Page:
AUSTIN, Texas — Warmer temperatures spread across the southern United States on Saturday, bringing some relief to a winter weary region that faces a challenging clean-up and expensive repairs from days of extreme cold and widespread power outages.
In hard-hit Texas, where millions were warned to boil tap water before drinking it, the warm-up was expected to last for several days. The thaw produced burst pipes throughout the region, adding to the list of woes from severe conditions that were blamed for more than 70 deaths.
Texas Gov. Greg Abbott met Saturday with legislators to discuss energy prices, Nim Kidd, head of the Texas Division of Emergency Management, told reporters during a briefing. (You can watch it in the video player at the top of this article.) Some Texans could be facing massive spikes in electric bills after wholesale energy prices skyrocketed.
Water woes added misery for people who went without heat or electricity for days after the ice and snow storms forced rolling blackouts across Texas.
As of Saturday, 1,445 public water systems in Texas had reported disrupted operations, Toby Baker of the state Division of Environmental Quality said during the emergency management briefing.
That’s up from 1,300 reporting issues Friday afternoon, but Baker said the number of affected customers had dropped by about 600,000 to 14.3 million.
“It seems like last night we may have seen some stabilization in the water systems across the state,” Baker said.
“I understand the public is extremely frustrated right now, and I understand your frustration. My family, my dog, my eight chickens are on day four without water at my house,” Baker said. “We are Texans, too, and suffering through the same things that you are.”
As temperatures rise and road conditions improve across Texas, state officials indicated during Saturday's briefing that they were shifting their focus to ensuring people have enough food and water.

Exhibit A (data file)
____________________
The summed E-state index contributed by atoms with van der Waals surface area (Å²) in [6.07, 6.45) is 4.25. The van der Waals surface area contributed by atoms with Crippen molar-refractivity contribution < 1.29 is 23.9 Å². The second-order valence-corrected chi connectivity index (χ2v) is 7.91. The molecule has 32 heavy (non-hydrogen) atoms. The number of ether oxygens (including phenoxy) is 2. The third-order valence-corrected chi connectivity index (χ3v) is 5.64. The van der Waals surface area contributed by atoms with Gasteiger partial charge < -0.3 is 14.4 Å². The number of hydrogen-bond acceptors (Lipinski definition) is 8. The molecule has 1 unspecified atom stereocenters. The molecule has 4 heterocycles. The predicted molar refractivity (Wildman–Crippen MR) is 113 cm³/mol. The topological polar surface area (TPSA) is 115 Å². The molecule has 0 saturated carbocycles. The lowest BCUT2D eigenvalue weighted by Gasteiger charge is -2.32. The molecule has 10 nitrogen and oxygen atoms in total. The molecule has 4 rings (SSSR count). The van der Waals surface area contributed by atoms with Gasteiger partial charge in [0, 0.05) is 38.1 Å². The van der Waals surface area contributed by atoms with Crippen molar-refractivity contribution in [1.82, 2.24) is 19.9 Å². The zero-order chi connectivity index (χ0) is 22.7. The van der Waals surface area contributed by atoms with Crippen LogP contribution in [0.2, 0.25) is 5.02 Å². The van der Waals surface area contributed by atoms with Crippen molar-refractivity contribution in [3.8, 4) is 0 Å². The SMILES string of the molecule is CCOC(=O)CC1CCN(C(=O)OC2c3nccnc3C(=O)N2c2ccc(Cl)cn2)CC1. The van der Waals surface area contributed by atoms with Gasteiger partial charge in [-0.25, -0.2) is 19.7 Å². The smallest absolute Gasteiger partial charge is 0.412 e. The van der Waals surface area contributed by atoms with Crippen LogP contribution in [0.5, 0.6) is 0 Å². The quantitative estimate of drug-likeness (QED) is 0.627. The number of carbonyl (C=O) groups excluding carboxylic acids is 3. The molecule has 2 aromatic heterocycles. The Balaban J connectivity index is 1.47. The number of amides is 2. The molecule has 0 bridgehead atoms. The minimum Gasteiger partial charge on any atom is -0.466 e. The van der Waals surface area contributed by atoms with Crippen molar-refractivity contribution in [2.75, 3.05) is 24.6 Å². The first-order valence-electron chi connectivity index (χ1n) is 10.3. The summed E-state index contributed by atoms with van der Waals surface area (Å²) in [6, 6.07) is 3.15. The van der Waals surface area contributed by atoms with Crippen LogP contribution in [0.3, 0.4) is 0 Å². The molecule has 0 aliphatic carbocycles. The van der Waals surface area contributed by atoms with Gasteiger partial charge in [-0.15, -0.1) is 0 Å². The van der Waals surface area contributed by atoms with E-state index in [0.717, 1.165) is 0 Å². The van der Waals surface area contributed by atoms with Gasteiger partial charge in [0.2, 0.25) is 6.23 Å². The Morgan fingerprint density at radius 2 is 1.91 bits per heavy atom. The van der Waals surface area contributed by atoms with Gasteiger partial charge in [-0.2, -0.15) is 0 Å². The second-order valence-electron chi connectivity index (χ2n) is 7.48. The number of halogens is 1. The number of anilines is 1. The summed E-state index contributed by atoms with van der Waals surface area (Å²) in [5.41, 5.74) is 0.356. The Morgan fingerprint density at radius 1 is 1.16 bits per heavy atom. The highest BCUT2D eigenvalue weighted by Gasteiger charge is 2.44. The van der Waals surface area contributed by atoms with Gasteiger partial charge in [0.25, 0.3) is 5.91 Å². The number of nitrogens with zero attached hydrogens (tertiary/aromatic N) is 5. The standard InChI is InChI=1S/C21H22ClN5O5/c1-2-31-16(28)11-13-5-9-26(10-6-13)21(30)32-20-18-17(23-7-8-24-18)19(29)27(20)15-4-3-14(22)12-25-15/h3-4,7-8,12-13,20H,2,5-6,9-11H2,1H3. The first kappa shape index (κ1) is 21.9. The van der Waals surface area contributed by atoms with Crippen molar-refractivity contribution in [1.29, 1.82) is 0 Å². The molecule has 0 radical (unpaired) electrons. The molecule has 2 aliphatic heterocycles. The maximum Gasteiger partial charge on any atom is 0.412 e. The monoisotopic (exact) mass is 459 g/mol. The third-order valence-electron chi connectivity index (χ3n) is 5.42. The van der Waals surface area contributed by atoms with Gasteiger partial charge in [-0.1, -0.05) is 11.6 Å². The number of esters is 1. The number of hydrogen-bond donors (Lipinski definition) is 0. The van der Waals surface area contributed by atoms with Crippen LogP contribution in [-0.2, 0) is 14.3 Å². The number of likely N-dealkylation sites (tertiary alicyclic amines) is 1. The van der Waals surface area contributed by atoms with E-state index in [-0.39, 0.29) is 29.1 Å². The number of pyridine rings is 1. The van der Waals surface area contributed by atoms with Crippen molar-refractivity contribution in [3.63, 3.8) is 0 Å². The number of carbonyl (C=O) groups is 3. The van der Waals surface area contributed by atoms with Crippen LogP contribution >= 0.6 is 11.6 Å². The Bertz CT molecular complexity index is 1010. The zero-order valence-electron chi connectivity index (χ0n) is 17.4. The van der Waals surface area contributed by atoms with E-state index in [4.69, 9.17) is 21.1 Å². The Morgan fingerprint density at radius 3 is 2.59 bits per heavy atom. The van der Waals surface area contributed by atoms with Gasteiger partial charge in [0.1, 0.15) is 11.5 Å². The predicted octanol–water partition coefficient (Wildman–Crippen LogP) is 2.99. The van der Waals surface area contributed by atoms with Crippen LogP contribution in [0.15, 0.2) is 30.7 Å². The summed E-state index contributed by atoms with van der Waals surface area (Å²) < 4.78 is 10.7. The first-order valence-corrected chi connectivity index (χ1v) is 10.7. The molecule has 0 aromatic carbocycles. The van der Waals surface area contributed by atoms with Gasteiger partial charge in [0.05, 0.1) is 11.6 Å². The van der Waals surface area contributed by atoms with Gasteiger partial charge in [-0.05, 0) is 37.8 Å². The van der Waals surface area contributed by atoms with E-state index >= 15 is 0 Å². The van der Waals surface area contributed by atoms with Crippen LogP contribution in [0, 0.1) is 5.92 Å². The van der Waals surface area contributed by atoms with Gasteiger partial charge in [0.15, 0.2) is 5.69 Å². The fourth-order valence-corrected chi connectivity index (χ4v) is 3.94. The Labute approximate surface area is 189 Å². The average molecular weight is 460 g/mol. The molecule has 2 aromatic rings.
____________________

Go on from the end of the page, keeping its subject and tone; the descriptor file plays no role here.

The state has ordered nearly 10 million bottles of water and more than five million ready-to-eat meals they will continue to deliver, with the aid of the Texas National Guard and other partners, state officials said during the briefing.
There are still 331 warming centers open, which will remain available “until people can safety get back in their home,” said Kidd.
Texas electrical grid operators said electricity transmission returned to normal after the historic snowfall and single-digit temperatures created a surge in demand that buckled the state’s system.
Smaller outages remained, but Bill Magness, president of the Electric Reliability Council of Texas, said the grid now can provide power throughout the system.
Abbott ordered an investigation into the failure for a state known as the U.S. energy capital. ERCOT officials have defended their preparations and the decision to begin forced outages Monday as the grid reached breaking point.
The rolling blackouts resulted in a lawsuit filed Friday in a Nueces County court at law in Corpus Christi, claiming ERCOT ignored repeated warnings of weaknesses in the state’s power infrastructure.
A Dallas law firm alleged ERCOT and the American Electric Power utility caused property damage and business interruptions during the cold wave.
Also, Texas Attorney General Ken Paxton issued civil investigative demands to ERCOT and electric utility companies. His investigation will address power outages, emergency plans, energy pricing and more related to the winter storm.